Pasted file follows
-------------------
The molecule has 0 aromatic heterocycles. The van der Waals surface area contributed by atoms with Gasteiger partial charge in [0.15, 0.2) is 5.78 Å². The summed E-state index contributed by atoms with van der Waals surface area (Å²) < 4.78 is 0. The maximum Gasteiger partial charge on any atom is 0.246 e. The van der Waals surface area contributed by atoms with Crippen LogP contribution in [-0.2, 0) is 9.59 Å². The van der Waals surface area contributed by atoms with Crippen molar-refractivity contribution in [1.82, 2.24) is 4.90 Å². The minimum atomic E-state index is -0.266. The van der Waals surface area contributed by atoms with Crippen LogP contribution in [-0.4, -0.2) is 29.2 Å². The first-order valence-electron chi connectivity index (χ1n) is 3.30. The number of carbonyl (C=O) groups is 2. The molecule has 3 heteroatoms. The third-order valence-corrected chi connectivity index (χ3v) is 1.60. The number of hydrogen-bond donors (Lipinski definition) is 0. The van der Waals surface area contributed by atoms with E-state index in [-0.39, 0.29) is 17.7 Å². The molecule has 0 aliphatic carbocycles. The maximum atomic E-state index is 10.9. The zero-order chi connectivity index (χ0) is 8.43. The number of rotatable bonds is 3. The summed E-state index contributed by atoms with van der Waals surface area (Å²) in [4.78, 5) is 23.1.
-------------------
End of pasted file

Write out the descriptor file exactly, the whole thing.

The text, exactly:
The molecule has 0 aromatic heterocycles. The van der Waals surface area contributed by atoms with Gasteiger partial charge in [0.15, 0.2) is 5.78 Å². The summed E-state index contributed by atoms with van der Waals surface area (Å²) < 4.78 is 0. The maximum Gasteiger partial charge on any atom is 0.246 e. The van der Waals surface area contributed by atoms with Crippen LogP contribution in [-0.2, 0) is 9.59 Å². The van der Waals surface area contributed by atoms with Crippen molar-refractivity contribution in [1.82, 2.24) is 4.90 Å². The minimum atomic E-state index is -0.266. The van der Waals surface area contributed by atoms with Crippen LogP contribution in [-0.4, -0.2) is 29.2 Å². The first-order valence-electron chi connectivity index (χ1n) is 3.30. The number of carbonyl (C=O) groups is 2. The molecule has 3 heteroatoms. The third-order valence-corrected chi connectivity index (χ3v) is 1.60. The number of hydrogen-bond donors (Lipinski definition) is 0. The van der Waals surface area contributed by atoms with E-state index in [-0.39, 0.29) is 17.7 Å². The molecule has 0 aliphatic carbocycles. The maximum atomic E-state index is 10.9. The zero-order chi connectivity index (χ0) is 8.43. The number of rotatable bonds is 3. The summed E-state index contributed by atoms with van der Waals surface area (Å²) in [4.78, 5) is 23.1.